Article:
Defining helpful advice/physics as applied to the trumpet

Discussion in 'Trumpet Discussion' started by Local 357, Jan 28, 2012.

  1. Local 357

    Local 357 Banned

    Jul 1, 2011
    It is true that the "smile" embouchure was wrong and still is wrong Bob. However it is not the worst fault a trumpet player can have. I knew an advocate of smile who while his ideas almost made my stomach turn could still blast a solid lead trumpet with good endurance. He had a High G even Maynard would have been proud of.

    I expected the association of my ideas to be mistaken and attached to the smile theory when describing the fret analogy. However a stretched lip was not what i advocated. Instead the tension necessary to change pitch (in the embouchure) was indicated not in stretching the lip but in varying the aperture size through muscle and jaw movements/positioning. Wholly different from lip stretching.

    The bigger fault than lip stretching (which is really irrelevant to pitch change anyway) is not allowing enough upper lip to descend below the upper teeth. We see this problem EVERYWHERE. The root of misdiagnosis in the lack of upper lip descending lies in the typical "one to two dimensional" embouchure analysis. Only a three dimensional portrait of embouchure function exposes the lack of upper lip descending.

    Typically we see prescriptions of "use more upper lip" or "use more lower lip" but this is the antiquated two dimensional model view. Has no lateral context. We see only the amount of lip that may actually "reside" within the mouthpiece. Leaving blank the formula of what lip tissue is blown through the teeth and so on. This is however almost an over advanced concept for beginners. The reason "just tongue and BLOW" is the more effective approach.

    I've personally so far seen only one case where a beginner needed to know the concept of lateral embouchure function in order to start a decent blow.

    Where the three dimension function of knowledge comes in handy is (usually) when the trumpet cat decides to develop into a a serious lead player. Even then he may only need to switch to better equipment like the shallower pieces. Then again sometimes no. He needs to know the lateral function or progress is stymied.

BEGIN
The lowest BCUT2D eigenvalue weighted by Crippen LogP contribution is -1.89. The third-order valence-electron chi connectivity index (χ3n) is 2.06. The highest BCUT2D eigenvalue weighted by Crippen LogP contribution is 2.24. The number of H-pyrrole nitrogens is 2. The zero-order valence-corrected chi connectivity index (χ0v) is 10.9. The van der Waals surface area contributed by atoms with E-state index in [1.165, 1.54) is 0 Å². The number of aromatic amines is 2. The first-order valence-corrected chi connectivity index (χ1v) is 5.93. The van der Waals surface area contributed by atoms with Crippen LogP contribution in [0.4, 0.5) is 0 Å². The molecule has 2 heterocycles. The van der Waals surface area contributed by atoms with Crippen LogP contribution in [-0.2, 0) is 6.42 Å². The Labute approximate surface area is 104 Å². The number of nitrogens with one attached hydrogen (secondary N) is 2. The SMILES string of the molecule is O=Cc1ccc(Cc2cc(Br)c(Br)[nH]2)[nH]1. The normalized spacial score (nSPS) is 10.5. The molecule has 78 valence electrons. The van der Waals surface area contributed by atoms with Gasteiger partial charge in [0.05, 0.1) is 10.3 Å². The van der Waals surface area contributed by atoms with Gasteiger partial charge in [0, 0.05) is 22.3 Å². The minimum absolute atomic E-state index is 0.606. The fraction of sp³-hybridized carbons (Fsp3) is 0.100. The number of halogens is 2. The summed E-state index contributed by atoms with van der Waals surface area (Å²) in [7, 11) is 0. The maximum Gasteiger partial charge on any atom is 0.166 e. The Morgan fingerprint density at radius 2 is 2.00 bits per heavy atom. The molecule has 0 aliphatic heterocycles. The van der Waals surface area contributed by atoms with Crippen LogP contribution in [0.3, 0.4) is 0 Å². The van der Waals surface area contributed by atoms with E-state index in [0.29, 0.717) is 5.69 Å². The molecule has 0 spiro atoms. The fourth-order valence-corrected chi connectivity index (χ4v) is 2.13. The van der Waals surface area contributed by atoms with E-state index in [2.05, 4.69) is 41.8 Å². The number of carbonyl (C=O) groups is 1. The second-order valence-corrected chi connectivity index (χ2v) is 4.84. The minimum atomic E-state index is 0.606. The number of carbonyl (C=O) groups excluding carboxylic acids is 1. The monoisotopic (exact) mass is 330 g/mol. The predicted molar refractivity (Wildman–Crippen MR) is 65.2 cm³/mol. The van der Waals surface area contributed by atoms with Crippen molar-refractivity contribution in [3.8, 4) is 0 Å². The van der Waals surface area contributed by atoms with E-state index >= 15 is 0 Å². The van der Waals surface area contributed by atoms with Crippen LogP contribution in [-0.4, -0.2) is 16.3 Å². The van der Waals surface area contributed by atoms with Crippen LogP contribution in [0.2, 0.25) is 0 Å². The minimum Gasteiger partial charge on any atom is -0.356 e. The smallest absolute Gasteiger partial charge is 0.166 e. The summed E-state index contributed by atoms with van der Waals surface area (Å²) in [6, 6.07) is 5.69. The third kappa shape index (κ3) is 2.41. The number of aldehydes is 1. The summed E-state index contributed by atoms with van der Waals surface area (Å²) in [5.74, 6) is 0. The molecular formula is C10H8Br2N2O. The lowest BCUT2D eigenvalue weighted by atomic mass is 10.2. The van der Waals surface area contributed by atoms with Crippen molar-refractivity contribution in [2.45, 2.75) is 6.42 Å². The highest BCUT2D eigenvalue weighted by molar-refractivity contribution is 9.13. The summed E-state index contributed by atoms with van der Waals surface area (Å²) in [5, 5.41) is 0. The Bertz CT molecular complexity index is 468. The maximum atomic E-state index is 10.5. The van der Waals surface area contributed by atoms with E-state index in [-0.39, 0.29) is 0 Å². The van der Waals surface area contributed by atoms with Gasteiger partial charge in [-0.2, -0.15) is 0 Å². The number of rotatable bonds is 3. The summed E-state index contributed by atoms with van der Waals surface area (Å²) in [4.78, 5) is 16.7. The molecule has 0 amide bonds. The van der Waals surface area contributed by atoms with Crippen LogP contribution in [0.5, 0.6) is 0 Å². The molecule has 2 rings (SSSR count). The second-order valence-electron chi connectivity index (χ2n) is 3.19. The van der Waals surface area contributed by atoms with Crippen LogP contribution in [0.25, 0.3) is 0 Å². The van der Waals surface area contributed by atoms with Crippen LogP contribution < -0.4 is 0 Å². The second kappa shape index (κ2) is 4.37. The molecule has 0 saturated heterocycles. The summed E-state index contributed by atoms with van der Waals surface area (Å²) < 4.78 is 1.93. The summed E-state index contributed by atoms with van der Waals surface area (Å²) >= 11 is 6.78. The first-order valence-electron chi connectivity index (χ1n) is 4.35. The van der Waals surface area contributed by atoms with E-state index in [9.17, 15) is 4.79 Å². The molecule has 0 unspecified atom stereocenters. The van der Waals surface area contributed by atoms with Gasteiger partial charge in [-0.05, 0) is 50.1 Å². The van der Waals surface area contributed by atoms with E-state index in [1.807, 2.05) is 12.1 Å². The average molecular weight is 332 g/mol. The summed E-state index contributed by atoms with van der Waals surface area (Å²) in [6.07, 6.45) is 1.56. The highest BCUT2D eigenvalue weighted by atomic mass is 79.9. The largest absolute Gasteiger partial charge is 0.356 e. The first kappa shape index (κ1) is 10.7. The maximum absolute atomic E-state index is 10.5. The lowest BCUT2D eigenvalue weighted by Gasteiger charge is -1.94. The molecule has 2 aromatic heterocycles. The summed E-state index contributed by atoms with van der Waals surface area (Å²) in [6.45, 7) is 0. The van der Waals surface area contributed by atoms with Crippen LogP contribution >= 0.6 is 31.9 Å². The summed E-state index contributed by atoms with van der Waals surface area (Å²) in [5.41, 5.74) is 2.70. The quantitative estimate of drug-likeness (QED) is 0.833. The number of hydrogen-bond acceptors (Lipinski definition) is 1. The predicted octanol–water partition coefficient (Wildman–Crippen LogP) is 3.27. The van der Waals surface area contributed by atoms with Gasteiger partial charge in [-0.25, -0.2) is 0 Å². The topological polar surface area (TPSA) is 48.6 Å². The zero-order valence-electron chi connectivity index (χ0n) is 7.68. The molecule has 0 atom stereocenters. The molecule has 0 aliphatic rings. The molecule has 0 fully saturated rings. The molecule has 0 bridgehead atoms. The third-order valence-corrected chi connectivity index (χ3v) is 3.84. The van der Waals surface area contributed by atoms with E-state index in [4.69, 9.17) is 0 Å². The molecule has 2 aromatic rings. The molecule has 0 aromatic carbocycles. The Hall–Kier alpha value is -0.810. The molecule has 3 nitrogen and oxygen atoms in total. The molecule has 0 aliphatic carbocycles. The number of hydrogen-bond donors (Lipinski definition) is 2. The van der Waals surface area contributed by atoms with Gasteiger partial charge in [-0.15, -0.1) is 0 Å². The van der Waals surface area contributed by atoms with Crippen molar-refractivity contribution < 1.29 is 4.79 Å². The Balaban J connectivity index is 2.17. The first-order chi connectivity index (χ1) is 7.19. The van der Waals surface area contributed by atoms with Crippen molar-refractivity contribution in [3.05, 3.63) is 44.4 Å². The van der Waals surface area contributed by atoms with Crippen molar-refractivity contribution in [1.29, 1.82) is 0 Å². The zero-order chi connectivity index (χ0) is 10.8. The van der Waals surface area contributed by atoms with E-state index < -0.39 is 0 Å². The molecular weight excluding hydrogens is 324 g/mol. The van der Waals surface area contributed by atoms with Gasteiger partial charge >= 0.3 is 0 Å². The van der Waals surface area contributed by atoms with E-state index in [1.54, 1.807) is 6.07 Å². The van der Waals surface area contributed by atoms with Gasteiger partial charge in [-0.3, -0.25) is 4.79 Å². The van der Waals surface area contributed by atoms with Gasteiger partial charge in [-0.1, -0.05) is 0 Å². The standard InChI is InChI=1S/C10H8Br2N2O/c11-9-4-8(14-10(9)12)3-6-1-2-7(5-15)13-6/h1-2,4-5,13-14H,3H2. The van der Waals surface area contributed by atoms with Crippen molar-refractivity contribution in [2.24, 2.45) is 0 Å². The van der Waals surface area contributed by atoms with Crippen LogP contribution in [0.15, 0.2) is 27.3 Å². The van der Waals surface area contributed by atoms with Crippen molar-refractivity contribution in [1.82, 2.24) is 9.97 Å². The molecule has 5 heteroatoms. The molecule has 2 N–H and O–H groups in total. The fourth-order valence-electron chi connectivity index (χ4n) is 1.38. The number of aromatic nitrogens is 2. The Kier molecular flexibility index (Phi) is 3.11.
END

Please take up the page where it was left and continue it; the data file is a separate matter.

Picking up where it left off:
Last edited: Feb 1, 2012
  2. kingtrumpet

    kingtrumpet Utimate User

    Sep 20, 2009
    New York State USA
    you are exactly correct --pulling the corners back, and stretching the lips -- the teacher was always big on "low pressure", don't force the horn on your lips --- but definitely a smile.

    and, for the other guy - I didn't blame the teacher - I actually stated he was a pretty decent teacher ---
  3. xjb0906

    xjb0906 Piano User

    May 2, 2009
    Charlotte NC
    I disagree that a high school trumpet player only needs range in the staff. There were 5 players in my section that could play well up to a high c. We were made to do so on a regular basis.
    Last edited: Feb 1, 2012

    MTROSTER Piano User

    Jan 25, 2007
    Bob, I was trying to be a bit sarcastic, but I still stand by ny contention that these old pros that I mentionned in my original post did not examine the physics of what they were playing. More modern players perhaps. I've read some of the physics behind the horn especially those of the natural baroque trumpets, but I don't think it has made me a better player.:D
  5. Bob Grier

    Bob Grier Forte User

    May 4, 2007
    Greensboro, NC
    I glad it was sarcasm. Hard to tell sometimes. I still think that the older players were more educated than we give them credit for. I know that Arban was very educated and Armstrong as well. He said that vhe learned to play with the Arban book. He just played it his way.
  6. trumpetsplus

    trumpetsplus Fortissimo User

    Jun 11, 2006
    South Salem, NY
    On a related subject with Louis Armstrong; I heard once that Louis had listened to a lot of Italian Opera. Anyone know whether this is true?

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